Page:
I have zero knowledge about astronomy (I often mistake it with astrology) so my question might be a bit naïve. But what are the limits for stars to be stable? I guess you can't up or downscale our sun to any size without changing its properties. So I am wondering what are sizes where stars still work like our sun. Lets take our sun's radius as reference for the scale. What range of scaling factors is viable to obtain stars with similar properties that could support earth-like planets?


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The lowest possible mass for a star is about 8% of our Sun’s mass. Below this, the temperature and pressure at the core are not sufficient to sustain nuclear fusion (which is what defines a star) and the object is a large gas giant (like a large version of the planet Jupiter) known as a brown dwarf.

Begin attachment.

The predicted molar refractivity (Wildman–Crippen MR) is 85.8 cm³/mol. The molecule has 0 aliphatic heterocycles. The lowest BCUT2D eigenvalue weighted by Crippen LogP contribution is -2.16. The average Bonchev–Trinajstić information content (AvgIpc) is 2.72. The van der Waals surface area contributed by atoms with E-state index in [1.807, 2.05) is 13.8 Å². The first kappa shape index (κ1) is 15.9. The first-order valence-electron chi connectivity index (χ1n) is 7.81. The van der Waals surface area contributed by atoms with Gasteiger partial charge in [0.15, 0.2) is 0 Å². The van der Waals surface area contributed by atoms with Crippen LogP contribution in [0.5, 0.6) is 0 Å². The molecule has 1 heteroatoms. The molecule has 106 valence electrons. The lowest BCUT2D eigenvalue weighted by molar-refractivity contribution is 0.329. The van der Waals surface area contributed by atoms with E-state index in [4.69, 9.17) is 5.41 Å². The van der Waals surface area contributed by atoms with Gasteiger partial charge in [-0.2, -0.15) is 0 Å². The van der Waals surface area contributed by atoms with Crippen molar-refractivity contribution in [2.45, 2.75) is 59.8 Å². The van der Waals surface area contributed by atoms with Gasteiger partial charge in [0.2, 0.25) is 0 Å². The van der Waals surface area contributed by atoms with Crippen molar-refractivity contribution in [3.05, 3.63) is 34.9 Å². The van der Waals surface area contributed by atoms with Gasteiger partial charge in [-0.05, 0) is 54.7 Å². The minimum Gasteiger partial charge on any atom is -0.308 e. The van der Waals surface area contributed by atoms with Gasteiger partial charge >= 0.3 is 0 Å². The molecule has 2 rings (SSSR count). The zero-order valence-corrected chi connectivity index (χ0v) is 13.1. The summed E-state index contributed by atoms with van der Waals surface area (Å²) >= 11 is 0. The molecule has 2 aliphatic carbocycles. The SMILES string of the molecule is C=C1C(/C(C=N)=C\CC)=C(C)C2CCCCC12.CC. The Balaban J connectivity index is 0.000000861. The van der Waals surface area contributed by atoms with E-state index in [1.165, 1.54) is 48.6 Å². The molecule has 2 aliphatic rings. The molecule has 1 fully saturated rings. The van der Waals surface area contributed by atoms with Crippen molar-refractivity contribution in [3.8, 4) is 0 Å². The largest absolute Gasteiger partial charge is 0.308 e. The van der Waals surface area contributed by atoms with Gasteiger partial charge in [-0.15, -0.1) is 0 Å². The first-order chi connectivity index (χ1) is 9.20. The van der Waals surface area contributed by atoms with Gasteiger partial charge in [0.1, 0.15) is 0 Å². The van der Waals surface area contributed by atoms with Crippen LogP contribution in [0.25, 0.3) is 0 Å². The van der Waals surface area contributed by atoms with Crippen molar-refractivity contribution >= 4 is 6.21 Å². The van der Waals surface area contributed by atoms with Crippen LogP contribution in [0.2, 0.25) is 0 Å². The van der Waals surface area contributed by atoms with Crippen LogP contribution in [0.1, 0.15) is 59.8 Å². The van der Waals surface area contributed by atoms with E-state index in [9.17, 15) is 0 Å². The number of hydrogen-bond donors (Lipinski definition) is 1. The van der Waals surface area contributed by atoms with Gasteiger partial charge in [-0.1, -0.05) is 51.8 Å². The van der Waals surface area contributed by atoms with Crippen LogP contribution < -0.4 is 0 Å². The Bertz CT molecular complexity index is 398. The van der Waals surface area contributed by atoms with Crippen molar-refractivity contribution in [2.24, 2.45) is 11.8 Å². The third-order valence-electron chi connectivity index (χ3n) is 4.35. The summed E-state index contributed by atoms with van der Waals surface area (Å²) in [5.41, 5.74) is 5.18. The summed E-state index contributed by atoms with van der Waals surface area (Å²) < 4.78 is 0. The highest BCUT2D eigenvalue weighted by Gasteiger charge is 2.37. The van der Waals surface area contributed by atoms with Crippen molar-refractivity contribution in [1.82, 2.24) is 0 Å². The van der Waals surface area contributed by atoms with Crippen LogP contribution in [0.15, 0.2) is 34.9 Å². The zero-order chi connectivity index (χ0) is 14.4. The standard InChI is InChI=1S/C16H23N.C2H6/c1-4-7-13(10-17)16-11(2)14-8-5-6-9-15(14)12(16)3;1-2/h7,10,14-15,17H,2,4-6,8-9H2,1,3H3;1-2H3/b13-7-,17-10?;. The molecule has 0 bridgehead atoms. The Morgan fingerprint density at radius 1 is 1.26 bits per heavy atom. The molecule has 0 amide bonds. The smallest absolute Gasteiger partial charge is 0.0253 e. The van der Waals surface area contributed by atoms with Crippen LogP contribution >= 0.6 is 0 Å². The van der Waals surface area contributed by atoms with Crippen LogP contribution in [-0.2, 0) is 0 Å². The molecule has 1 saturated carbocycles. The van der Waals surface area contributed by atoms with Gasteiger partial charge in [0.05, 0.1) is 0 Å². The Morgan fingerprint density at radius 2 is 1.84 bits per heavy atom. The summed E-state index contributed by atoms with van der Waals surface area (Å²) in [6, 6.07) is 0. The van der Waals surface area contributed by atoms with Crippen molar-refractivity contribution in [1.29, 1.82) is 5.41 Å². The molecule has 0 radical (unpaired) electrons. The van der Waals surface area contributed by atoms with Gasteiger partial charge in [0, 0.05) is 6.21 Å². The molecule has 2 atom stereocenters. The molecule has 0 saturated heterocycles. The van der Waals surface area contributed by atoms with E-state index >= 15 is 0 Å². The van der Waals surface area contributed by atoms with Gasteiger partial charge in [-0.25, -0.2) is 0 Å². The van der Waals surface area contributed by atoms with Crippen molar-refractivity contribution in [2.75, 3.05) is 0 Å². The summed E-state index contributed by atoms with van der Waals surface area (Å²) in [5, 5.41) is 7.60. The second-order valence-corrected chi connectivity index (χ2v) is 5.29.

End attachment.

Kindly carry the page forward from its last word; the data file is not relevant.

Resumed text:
Excluding black holes, a small number of stars are known with masses between 150 and 250 times that of our Sun. However, the first stars in the very early universe are thought to have been up to 300 times as massive as the Sun. A star that was more massive than this would rapidly lose mass due to its intense solar wind.

The range of values for the radius of stars is even wider. White dwarf stars, which are very dense, can be less than 1% of the radius of the Sun. Red giant stars can be over 1,000 times as large as the Sun.

Very small and very large stars tend to be unstable and are unlikely to have Earth-like planets in orbit around them. However, there is considerable debate over exactly how large or small a star with Earth-like planets can be - for more details see this Wikipedia article on circumstellar habitable zones.


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